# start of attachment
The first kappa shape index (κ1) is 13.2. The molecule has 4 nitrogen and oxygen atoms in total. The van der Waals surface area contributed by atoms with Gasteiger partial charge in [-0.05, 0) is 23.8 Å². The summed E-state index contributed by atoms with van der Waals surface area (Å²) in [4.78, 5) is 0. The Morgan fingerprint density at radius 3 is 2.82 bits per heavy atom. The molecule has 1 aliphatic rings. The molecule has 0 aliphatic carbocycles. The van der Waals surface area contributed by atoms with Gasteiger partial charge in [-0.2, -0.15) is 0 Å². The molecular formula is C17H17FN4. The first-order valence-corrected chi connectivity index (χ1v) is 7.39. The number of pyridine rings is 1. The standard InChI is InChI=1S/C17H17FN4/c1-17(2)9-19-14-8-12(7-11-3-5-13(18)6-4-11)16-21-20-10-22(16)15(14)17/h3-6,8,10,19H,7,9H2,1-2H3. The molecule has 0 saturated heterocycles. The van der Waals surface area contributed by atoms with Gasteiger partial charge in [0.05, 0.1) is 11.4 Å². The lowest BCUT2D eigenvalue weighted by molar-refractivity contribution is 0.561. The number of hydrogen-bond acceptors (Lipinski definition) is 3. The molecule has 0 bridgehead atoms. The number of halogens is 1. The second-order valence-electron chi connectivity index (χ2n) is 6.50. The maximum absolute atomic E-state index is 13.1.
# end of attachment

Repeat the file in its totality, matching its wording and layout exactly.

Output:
The first kappa shape index (κ1) is 13.2. The molecule has 4 nitrogen and oxygen atoms in total. The van der Waals surface area contributed by atoms with Gasteiger partial charge in [-0.05, 0) is 23.8 Å². The summed E-state index contributed by atoms with van der Waals surface area (Å²) in [4.78, 5) is 0. The Morgan fingerprint density at radius 3 is 2.82 bits per heavy atom. The molecule has 1 aliphatic rings. The molecule has 0 aliphatic carbocycles. The van der Waals surface area contributed by atoms with Gasteiger partial charge in [-0.2, -0.15) is 0 Å². The molecular formula is C17H17FN4. The first-order valence-corrected chi connectivity index (χ1v) is 7.39. The number of pyridine rings is 1. The standard InChI is InChI=1S/C17H17FN4/c1-17(2)9-19-14-8-12(7-11-3-5-13(18)6-4-11)16-21-20-10-22(16)15(14)17/h3-6,8,10,19H,7,9H2,1-2H3. The molecule has 0 saturated heterocycles. The van der Waals surface area contributed by atoms with Gasteiger partial charge in [0.05, 0.1) is 11.4 Å². The lowest BCUT2D eigenvalue weighted by molar-refractivity contribution is 0.561. The number of hydrogen-bond acceptors (Lipinski definition) is 3. The molecule has 0 bridgehead atoms. The number of halogens is 1. The second-order valence-electron chi connectivity index (χ2n) is 6.50. The maximum absolute atomic E-state index is 13.1.